When Cosby finally stepped onto the Cleveland stage and looked into the crowd, he was a long way from the Germantown projects where he’d started. The first words he speaks on the record show him adjusting to the grand surroundings. “Is it all right up top there? Not you guys down here—I’m talking to the $1 people up there.” Cosby was about to perform comedy magic: making an unfathomable experience feel familiar. But first he wanted to make sure everyone had a clear view.
The structure of To Russell is an almost perfect look backward and forward at Cosby’s career. On the first side (originally released as a 12-inch record), Cosby tackles general subjects—sports, human nature, and his young family—over four short tracks. There’s little difference from his previous albums, though he displays an increased confidence. Cosby had worked hard at perfecting his craft, and he’d already won four straight Grammys for Best Comedy Album. Year after year, he’d beat out comedy heavyweights including Don Rickles, George Carlin, Lenny Bruce, and the Smothers Brothers. With To Russell, he’d continue his streak.
Almost twice as long as any other bit Cosby recorded, the nearly 27-minute title track is as much a one-man play as it is a stand-up routine. Cosby performs the dialogue between him, his brother, and his father with nearly no commentary or asides. He masterfully sets up the apartment, a two-bedroom in Philadelphia public housing: “walls so thin you could hear a fly in the other room crawling on it.” He introduces his parents, building up his father as a huge, intimidating character before setting the scene: “the bedroom, pitch-black. There’s a small bed with two brothers in it. They’re both sleeping in what once was a crib. They’ve both outgrown the crib, the sides have been taken down. Now it is a bed.” It’s clear his family is poor, but that’s merely a small detail in the greater story Cosby sets out to tell.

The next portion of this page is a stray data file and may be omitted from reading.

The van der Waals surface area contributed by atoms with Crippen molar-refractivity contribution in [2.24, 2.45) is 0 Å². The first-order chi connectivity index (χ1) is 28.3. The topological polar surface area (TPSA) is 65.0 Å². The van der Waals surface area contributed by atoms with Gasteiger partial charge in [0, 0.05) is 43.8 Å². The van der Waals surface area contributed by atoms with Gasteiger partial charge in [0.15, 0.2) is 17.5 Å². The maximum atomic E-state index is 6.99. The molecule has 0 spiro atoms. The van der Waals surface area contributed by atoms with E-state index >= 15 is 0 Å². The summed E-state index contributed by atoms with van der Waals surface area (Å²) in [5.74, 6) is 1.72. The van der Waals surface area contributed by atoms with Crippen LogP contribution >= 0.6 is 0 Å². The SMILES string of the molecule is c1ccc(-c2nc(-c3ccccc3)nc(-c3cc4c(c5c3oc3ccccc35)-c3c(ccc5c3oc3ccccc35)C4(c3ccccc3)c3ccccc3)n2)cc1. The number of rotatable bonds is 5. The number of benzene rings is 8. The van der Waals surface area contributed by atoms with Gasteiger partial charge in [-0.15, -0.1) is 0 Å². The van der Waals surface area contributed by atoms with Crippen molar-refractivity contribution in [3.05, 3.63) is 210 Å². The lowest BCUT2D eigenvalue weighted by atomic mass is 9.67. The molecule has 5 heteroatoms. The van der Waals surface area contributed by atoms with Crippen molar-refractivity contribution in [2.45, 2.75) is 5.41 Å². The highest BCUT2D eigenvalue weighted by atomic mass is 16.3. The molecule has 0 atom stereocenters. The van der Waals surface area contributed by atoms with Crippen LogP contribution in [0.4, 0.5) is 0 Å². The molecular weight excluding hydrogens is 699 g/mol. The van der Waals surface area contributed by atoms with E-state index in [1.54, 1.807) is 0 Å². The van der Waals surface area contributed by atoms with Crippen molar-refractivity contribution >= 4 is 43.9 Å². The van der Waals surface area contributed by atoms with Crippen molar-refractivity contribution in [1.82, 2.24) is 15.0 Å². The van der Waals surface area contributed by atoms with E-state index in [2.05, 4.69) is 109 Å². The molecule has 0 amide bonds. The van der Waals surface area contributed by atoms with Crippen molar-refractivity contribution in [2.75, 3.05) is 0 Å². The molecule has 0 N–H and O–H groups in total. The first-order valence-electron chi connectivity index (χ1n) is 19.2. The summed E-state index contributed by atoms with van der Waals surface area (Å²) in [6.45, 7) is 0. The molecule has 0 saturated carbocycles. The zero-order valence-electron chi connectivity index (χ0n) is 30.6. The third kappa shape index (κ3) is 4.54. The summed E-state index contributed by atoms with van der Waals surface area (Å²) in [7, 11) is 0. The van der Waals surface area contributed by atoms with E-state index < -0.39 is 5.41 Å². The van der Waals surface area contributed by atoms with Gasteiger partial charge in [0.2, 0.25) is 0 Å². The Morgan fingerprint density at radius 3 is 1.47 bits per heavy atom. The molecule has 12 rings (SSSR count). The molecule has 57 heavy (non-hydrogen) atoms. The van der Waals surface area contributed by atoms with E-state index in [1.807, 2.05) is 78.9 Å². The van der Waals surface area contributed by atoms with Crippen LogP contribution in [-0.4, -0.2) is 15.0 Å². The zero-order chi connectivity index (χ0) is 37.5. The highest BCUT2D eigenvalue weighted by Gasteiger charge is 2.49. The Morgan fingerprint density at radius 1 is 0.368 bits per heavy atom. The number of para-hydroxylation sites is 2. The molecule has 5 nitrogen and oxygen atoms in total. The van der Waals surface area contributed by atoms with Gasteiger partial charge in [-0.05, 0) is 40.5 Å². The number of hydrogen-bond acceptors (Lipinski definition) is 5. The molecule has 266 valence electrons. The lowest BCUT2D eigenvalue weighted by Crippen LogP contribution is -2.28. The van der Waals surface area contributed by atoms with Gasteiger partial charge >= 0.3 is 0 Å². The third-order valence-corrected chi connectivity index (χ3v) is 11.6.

The story he focuses on is instantly relatable: two young brothers forced to share a small space, bouncing between scheming together, lying to each other, and outright battle. When Cosby punches his younger brother in the eye, he quickly shifts from antagonist to friend, offering to rub it until it feels better. But when his brother threatens to tell their father, Cosby makes it clear: Russell fell out of the bed. Nobody hit anybody. It’s a perfect encapsulation of what it’s like to be a kid, trying to balance budding empathy with an inherent sense of selfish self-preservation—especially when it comes to avoiding the wrath of big, scary dad one room over, the same dad who threatens to “come in with the belt” if they don’t keep quiet.
At the mention of that belt, before the audience has a chance to get uncomfortable, Cosby breaks character, confiding that “we had never seen the belt, but we had heard about it. The belt was nine feet long, eight feet wide, and it had hooks on it, and it would rip the meat off your body if it ever hit you.” Cosby makes it clear that while dad might yell, he was all bark—the perfect comedic aside.
Talking about being a kid and getting in trouble sounds easy. Anybody can do it because everyone’s been there, right? But Cosby’s casual tone and the universal subject matter are deceiving, hiding an incredibly nuanced act that turned the experience of a poor, black, inner-city child into something familiar.
In the years to come, the depth of Cosby’s intention surrounding race would become a hidden hallmark of his work. While filming The Cosby Show, he employed a psychiatrist to ensure that his show tackled important issues without promoting negative stereotypes. He often replaced references to schools like Oberlin or Yale with Morehouse or Howard to put a spotlight on the nation’s finest black universities. And he filled the screen with references to African-American culture—from the art on the walls to the
theater veterans and jazz musicians whom he worked into the plotlines—all in the hopes of subtly shifting America’s views on race. In the process, Cosby became an ambassador for something bigger than just the black experience. As Karl Rove, an unlikely spokesman for The Cosby Show, told Fox News, “It wasn’t a black family. It was America’s family.”
For Bill Cosby, that carefully plotted trajectory traces back to one album. “This guy just talking” is what made To Russell a classic. More than the controversy or subject matter, what it truly showcased was a comedian hitting his stride and moving beyond what was expected of a stand-up. It was Bill Cosby proving that sometimes the funniest comedy is the simplest: a well-told story that everyone can relate to.